THE share of Australians in their 20s who are not learning or earning has remained stubbornly high, failing to ease to pre-global financial crisis levels, a new report reveals.
But there are some positive signs among youth in their mid to late teens, with an increase in 15- to 19-year-olds involved in full-time education and training over the past three years.
And participation rates among indigenous teenagers are rising at twice the rate of the rest of the population.
The results are outlined in the latest evaluation of the National Partnership on Youth Attainment and Transitions, a $706 million program aiming to ensure young people are learning or earning.
The report says the share of 15- to 24-year-olds in full-time education or training rose from 69.5 per cent in 2009 to 73.4 per cent last year.
But a closer analysis shows the nation has lingering problems with the number of 20- to 24-year-olds who are struggling to find their feet.
In this age group, the proportion not fully engaged in education, training or work rose from 19.5 per cent in 2008 to 22.2 per cent in 2009, around the time of the financial crisis.
This figure has not yet returned to pre-crisis levels, remaining stubbornly high at 21.8 per cent in 2010 and 22.5 per cent in 2011.
The disengagement among those who had not completed year 12 was more than twice that of those who had done so.
The national partnership, launched in 2009, provides funding for several career development and youth training programs, including the Salvation Army's Oasis education centres in Sydney.
The education manager at Oasis, Victoria Oettel, said it was tough for people to find work when they had not completed year 12 and this could lead to ''self-loathing or despair''.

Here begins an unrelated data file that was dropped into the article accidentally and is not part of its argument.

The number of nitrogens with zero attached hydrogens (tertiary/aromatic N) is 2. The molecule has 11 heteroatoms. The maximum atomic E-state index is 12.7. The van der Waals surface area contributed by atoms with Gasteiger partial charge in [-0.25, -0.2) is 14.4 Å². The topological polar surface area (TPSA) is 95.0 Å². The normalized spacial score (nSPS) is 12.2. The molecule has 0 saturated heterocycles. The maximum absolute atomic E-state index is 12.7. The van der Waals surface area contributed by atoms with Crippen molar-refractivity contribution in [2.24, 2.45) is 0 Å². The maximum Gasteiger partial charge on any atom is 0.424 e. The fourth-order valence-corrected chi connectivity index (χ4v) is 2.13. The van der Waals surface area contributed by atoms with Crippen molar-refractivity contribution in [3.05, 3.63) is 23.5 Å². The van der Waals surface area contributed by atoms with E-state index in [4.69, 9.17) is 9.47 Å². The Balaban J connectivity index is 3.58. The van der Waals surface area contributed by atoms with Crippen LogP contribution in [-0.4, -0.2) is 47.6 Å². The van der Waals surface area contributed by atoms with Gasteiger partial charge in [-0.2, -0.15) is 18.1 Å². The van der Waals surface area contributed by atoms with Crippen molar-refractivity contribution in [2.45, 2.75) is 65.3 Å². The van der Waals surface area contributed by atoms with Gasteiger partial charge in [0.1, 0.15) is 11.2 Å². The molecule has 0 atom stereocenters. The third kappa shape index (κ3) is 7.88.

Australia's youth unemployment problem was ''a tough environment for young people who have been disengaged''.
''I think it's pretty clear that the older people get the more entrenched negative coping skills are and the less that's there for them,'' Ms Oettel said.
Ms Oettel said her job was to connect with youth who had negative impressions of school and it was sometimes a case of building their self-esteem through music, drama and art.
She said students may drop out of school because of bullying, mental illness or responsibility for caring for a sick family member.
''Basically we do the work that mainstream schools cannot do. We catch the kids that fall through the cracks,'' she said.
The Education Minister, Peter Garrett, said the federal government had invested $706 million over four years in the national partnership.
He believed the programs were helping young people finish school with the education and qualifications required to move into a successful career.
''Some of our young people need extra assistance to stop them dropping out and remain engaged in education,'' he said.
''That's why programs like this are essential to helping them realise their full potential.''
The rate of indigenous 15- to 19-year-olds participating in education rose to 61.6 per cent in 2011, up 4.8 percentage points in five years. This increase was nearly twice the rise seen among non-indigenous students, whose participation rate rose 2.5 per cent to 79.4 per cent.
The story Young adults still fare badly in earning and learning first appeared on The Sydney Morning Herald.